August was another whipsaw month for financial markets as equity markets fell sharply and bonds, particularly government issues, rose precipitously. The indecision displayed by markets continues to be driven by the potential for the U.S. and other developed markets to dip back into recession (or deeper into recession if you do not believe that we have exited the downturn that began in December 2007). Economic data has been anemic at best with nearly every major indicator either flat to slightly down over the last three months. August saw multi-decade low figures in car
sales. Government stimulus programs over the last year, such as "cash for clunkers" and the "new homebuyers credit" were specifically targeted to jumpstart sales in those industries. It is now apparent that the end result was to pull forward sales which has resulted in a hangover after the programs ended. In a larger scale this has been the market's reaction to the Obama administration's economic plan. The push provided by the stimulus package and easy monetary policy of the Federal Reserve convinced the markets that a relatively rapid recovery was possible as evidenced by the near 80% rise in the S&P 500 from March 2009 to March 2010. As 2010 wore on and the end of both the stimulus and Fed easing were coming into sight the evidence shows these programs did not result in sustained growth in the economy and the market has vacillated as sentiment moves between continued but slower growth or another decline in GDP..
In our opinion, it is the deleveraging of the U.S. consumer that is the ultimate cause of the slow growth in the economy in general and consumer driven industries (such as housing and autos) in particular. The chart below shows the growth, in billions of dollars, of total consumer debt in the U.S. since 1980.
The 8% reduction in total debt from its peak in 2008 is easily the largest decline in the history of the series. Even more remarkable is the 16% drop in revolving debt (credit cards and the like) that constitutes a portion of that total debt number. As we have noted before this is a necessary development and in the longer term better for the country as it results in households with stronger balance sheets. In the short term however it limits growth to the extent that the increased savings of one family is the reduced income of another, the "paradox of thrift"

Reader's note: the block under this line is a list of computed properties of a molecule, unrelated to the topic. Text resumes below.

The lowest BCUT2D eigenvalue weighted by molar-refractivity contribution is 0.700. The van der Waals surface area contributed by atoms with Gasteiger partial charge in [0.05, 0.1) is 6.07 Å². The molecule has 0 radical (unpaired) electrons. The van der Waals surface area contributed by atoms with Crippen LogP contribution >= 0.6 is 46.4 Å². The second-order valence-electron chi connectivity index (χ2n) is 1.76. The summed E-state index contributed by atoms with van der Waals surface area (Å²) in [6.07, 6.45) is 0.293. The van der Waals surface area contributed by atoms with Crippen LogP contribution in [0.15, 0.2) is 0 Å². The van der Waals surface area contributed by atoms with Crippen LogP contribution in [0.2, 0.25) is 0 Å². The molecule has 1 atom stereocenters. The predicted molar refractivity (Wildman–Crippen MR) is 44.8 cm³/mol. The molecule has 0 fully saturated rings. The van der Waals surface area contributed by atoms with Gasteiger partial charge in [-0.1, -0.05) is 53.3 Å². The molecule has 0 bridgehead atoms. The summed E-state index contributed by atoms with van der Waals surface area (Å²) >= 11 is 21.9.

as espoused by John Maynard Keynes. We believe that U.S. consumer will continue to reduce debt whether through repayment, refinancing or default for a period of time and this will put a cap on the potential growth rate of the domestic economy. On balance we are still optimistic over a longer term basis on both economic growth and equity markets. The overwhelming pessimism around stocks has led to a massive reallocation of total investment dollars into bonds. This has resulted in 10 year government bonds yielding 2.58% at the end of August. In contrast, the S&P Dividend ETF (SDY) yields 3.44%.
*Our thought for the weekend- If SDY was to continue paying its current dividend amount over the next 10 years, the price of the ETF would have to decline 10% over that period to provide the same return as the government bond. While we have more than enough experience to know it is possible, and perhaps even likely, that the price will be down that much or more at some point in the next ten years, we think that at todays valuation it is much more likely that the fund will appreciate in value over a 10 year time frame.
The rapid fluctuations in the market this year have been difficult for investors to handle. From 2001 to 2007 the market averaged five reversals per year of 5% or more from its most recent high or low. So far in 2010 we have had ten and there is still four months to go. Key stat here: Despite all this movement the S&P 500 is nearly unchanged for the year and actually at no point has it closed either 10% above or below its finishing price of 2009. While an efficient allocation of assets is the primary driver of our investment models, part of our allocation practices controls risk by moving into the stock market when we want more risk exposure and to bonds when we want less. The volatility in the markets over the last four months means that we have reversed this risk control allocation more often than normal and we moved back into bonds toward the end of August. If the S&P 500 makes a sustained move above 1120 we will reallocate to equities again. We do not like to make allocation shifts this often but we believe it is important to maintain a disciplined investment approach even when it is difficult to do so.
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